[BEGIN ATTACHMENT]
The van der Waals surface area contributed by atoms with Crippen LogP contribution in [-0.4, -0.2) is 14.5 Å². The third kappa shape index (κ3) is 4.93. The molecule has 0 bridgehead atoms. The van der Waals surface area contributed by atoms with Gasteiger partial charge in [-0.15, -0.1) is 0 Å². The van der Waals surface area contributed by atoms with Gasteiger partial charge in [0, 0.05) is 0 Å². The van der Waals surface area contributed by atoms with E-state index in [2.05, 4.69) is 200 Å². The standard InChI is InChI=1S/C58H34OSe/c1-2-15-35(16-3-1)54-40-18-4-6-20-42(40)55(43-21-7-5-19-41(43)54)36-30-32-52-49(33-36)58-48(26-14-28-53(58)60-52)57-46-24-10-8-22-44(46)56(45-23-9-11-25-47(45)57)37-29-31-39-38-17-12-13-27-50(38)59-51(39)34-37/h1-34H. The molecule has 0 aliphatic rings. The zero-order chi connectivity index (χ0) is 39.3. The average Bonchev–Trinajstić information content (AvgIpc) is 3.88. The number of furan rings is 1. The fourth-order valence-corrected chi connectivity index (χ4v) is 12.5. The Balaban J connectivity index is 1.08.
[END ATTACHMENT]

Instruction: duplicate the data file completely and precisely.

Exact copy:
The van der Waals surface area contributed by atoms with Crippen LogP contribution in [-0.4, -0.2) is 14.5 Å². The third kappa shape index (κ3) is 4.93. The molecule has 0 bridgehead atoms. The van der Waals surface area contributed by atoms with Gasteiger partial charge in [-0.15, -0.1) is 0 Å². The van der Waals surface area contributed by atoms with Gasteiger partial charge in [0, 0.05) is 0 Å². The van der Waals surface area contributed by atoms with E-state index in [2.05, 4.69) is 200 Å². The standard InChI is InChI=1S/C58H34OSe/c1-2-15-35(16-3-1)54-40-18-4-6-20-42(40)55(43-21-7-5-19-41(43)54)36-30-32-52-49(33-36)58-48(26-14-28-53(58)60-52)57-46-24-10-8-22-44(46)56(45-23-9-11-25-47(45)57)37-29-31-39-38-17-12-13-27-50(38)59-51(39)34-37/h1-34H. The molecule has 0 aliphatic rings. The zero-order chi connectivity index (χ0) is 39.3. The average Bonchev–Trinajstić information content (AvgIpc) is 3.88. The number of furan rings is 1. The fourth-order valence-corrected chi connectivity index (χ4v) is 12.5. The Balaban J connectivity index is 1.08.